For over half a century, Americans have relied on public schooling as the nation’s core strategy for promoting social and economic mobility across generations. But a groundbreaking new study has found that despite enormous public investment, achievement gaps between wealthier and poorer children have remained unchanged over the past 50 years.
Betsy DeVos has unveiled the Trump administration’s first major federal school choice plan, which would create a tax credit scholarship program to help low-income students with education expenses. Experts discuss the benefits and drawbacks of the program.
It’s a troubling window into the politics of resentment that so many have responded to this appalling scheme to buy indulgences from the college cartel by focusing and responding by, bizarrely, racing to condemn parents going about the mundane business of trying to help their children succeed in school.
Federal student loans are one of the most complex consumer financial products that exist in the United States. To improve servicing, and therefore to improve outcomes for borrowers, policymakers should start with simplification.
Who actually gets licenses, certificates, apprenticeships, and other nondegree credentials?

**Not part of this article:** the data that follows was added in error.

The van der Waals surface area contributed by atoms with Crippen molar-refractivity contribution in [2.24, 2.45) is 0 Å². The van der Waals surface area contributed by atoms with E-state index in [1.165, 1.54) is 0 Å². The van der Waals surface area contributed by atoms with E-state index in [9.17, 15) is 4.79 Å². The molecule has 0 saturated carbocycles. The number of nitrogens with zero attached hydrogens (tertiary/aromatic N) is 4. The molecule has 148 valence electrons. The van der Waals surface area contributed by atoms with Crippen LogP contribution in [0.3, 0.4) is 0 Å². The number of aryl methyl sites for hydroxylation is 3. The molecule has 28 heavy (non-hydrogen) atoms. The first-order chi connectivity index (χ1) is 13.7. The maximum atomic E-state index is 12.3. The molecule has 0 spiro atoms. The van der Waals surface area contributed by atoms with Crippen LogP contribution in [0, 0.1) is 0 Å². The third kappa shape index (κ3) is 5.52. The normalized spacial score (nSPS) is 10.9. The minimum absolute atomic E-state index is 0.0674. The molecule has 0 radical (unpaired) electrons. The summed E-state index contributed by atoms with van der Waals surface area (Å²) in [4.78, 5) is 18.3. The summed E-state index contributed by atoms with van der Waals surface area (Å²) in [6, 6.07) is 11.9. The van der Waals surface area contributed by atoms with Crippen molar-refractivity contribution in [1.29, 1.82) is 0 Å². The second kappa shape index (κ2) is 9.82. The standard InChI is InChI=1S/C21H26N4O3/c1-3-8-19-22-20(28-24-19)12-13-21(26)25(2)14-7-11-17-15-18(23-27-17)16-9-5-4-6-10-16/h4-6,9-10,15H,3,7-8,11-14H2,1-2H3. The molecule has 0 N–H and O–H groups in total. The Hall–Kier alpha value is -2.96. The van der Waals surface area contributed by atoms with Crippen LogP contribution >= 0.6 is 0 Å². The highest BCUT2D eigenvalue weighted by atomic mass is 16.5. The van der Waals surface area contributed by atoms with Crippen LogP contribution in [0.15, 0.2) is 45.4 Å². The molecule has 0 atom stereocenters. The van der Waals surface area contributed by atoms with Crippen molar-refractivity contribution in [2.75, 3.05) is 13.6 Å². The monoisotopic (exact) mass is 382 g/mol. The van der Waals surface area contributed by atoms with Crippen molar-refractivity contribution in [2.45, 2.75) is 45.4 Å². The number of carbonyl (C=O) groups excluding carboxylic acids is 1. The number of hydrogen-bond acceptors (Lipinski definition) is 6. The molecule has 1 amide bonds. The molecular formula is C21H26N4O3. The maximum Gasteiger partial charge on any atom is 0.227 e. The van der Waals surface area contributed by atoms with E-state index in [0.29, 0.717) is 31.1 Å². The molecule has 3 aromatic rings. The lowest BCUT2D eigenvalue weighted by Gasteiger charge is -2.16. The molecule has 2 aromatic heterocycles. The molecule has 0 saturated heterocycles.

America’s top public colleges are becoming increasingly diverse.
Teacher pay and school spending are serious subjects and deserve serious discussion. Credulous coverage like in The Washington Post fails to promote such discussion.
Why a popular measure of economic diversity on college campuses is misleading.
Almost a third of workers—and more senior executives—say their careers have been adversely affected by caregiving obligations. Hear from Joe Fuller and Care.com CEO Sheila Marcel why demographic trends and the changing role of women in the workforce mean that employers must “do the math” when it comes to care.
American companies are facing a caregiving crisis — they just refuse to acknowledge it.